There was an incredibly powerful reaction to RTÉ Investigates: Crèches, Behind Closed Doors 2 months ago

There was an incredibly powerful reaction to RTÉ Investigates: Crèches, Behind Closed Doors

Since the programme aired on Wednesday night, the company's owner has announced she is stepping down.

On Wednesday night, Irish audiences watched RTÉ Investigates: Crèches, Behind Closed Doors, a documentary that sent two reporters undercover as crèche employees at Hyde & Seek Childcare, after being contacted by a number of parents about the standards present at those crèches.

Once working there, the reporters - who were fully trained and Garda vetted - discovered that a number of other employees working with children had not been fully vetted before being hired.

It was also found that the ratio of adults to children was beyond the strict guidelines set out by child and family agency Tusla, with a single staff member left alone with twenty children for an hour or more at a time.

Additionally, there were concerns over the sleeping conditions within the crèches, with cots packed so tightly together that it made it next to impossible for staff to properly care for the children under their care.

Through their investigations, RTÉ discovered that Hyde & Seek had remained unregistered by its owner Anne Davy for a full 14 months after opening in January 2018, meaning it was not subject to regulatory inspections and checks.

They also discovered that the company had changed its name three times in previous years, with Anne Davy convicted on two different occasions for breach of regulations, including one occasion when a staff member left a three-year-old behind at a playground.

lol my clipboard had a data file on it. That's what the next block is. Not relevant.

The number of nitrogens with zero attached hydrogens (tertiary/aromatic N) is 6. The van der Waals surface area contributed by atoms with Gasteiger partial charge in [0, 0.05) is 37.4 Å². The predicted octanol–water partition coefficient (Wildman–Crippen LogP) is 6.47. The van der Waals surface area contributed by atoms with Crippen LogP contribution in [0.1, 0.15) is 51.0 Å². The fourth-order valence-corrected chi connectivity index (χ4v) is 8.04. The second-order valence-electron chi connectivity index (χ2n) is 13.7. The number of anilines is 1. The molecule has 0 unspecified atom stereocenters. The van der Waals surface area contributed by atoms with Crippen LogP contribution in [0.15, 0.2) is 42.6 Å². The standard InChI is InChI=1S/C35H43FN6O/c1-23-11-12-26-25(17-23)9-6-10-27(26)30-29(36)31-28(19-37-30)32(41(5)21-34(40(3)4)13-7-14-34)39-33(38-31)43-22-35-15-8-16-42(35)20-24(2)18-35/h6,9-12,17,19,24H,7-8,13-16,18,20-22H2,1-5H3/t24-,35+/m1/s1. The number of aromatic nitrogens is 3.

In a statement to the national broadcaster, Hyde & Seek stated that they had been "operating crèches for over 15 years and strives to provide a top quality child-centred service", but upon being shown RTÉ's findings, the company confirmed that Anne Davy is stepping down and "will take no future role in front line childcare provision".

In that statement, Davy acknowledged "that in recent months she has occasionally fallen below the standards of our behavioural management policy and has found herself being short, rather than simply direct".

Following the documentary's airing, Brian Lee, Director of Quality Assurance, Tusla, said: "Every single registered service provider in Ireland has been inspected, and the majority of service providers are compliant with the majority of regulations. In 2018 Tusla carried out 2513 inspections, and reports are available on Tusla's website.

"However, in a small number of cases enforcement action is necessary and in those instances Tusla can and does take action, up to and including closing the service, and/or taking a criminal prosecution."

The Department of Children and Youth Affairs advises "Any parent who has a concern in relation to the operation of an early learning and care service should firstly contact their service provider directly to discuss their concerns. If you feel that your concerns are not being listened to you can contact Tusla through their Unsolicited Information on 061 461700 / early.yearsui@tusla.ie"

Meanwhile, the reaction to the programme online has also been very powerful: